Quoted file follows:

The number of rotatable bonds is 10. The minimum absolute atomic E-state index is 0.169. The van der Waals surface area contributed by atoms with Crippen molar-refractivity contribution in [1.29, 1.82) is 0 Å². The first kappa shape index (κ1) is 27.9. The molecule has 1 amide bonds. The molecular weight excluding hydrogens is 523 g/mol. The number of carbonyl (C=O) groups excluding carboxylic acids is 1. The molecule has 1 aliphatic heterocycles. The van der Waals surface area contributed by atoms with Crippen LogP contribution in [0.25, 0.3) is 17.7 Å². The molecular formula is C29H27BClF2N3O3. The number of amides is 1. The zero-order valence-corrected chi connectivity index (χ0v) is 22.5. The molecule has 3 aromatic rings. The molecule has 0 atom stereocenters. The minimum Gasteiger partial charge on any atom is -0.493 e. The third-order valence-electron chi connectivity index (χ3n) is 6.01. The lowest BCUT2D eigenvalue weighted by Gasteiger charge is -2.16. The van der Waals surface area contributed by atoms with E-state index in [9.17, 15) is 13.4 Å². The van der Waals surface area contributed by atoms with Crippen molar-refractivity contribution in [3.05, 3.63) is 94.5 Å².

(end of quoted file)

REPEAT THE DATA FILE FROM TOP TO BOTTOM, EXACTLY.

The number of rotatable bonds is 10. The minimum absolute atomic E-state index is 0.169. The van der Waals surface area contributed by atoms with Crippen molar-refractivity contribution in [1.29, 1.82) is 0 Å². The first kappa shape index (κ1) is 27.9. The molecule has 1 amide bonds. The molecular weight excluding hydrogens is 523 g/mol. The number of carbonyl (C=O) groups excluding carboxylic acids is 1. The molecule has 1 aliphatic heterocycles. The van der Waals surface area contributed by atoms with Crippen LogP contribution in [0.25, 0.3) is 17.7 Å². The molecular formula is C29H27BClF2N3O3. The number of amides is 1. The zero-order valence-corrected chi connectivity index (χ0v) is 22.5. The molecule has 3 aromatic rings. The molecule has 0 atom stereocenters. The minimum Gasteiger partial charge on any atom is -0.493 e. The third-order valence-electron chi connectivity index (χ3n) is 6.01. The lowest BCUT2D eigenvalue weighted by Gasteiger charge is -2.16. The van der Waals surface area contributed by atoms with E-state index in [9.17, 15) is 13.4 Å². The van der Waals surface area contributed by atoms with Crippen molar-refractivity contribution in [3.05, 3.63) is 94.5 Å².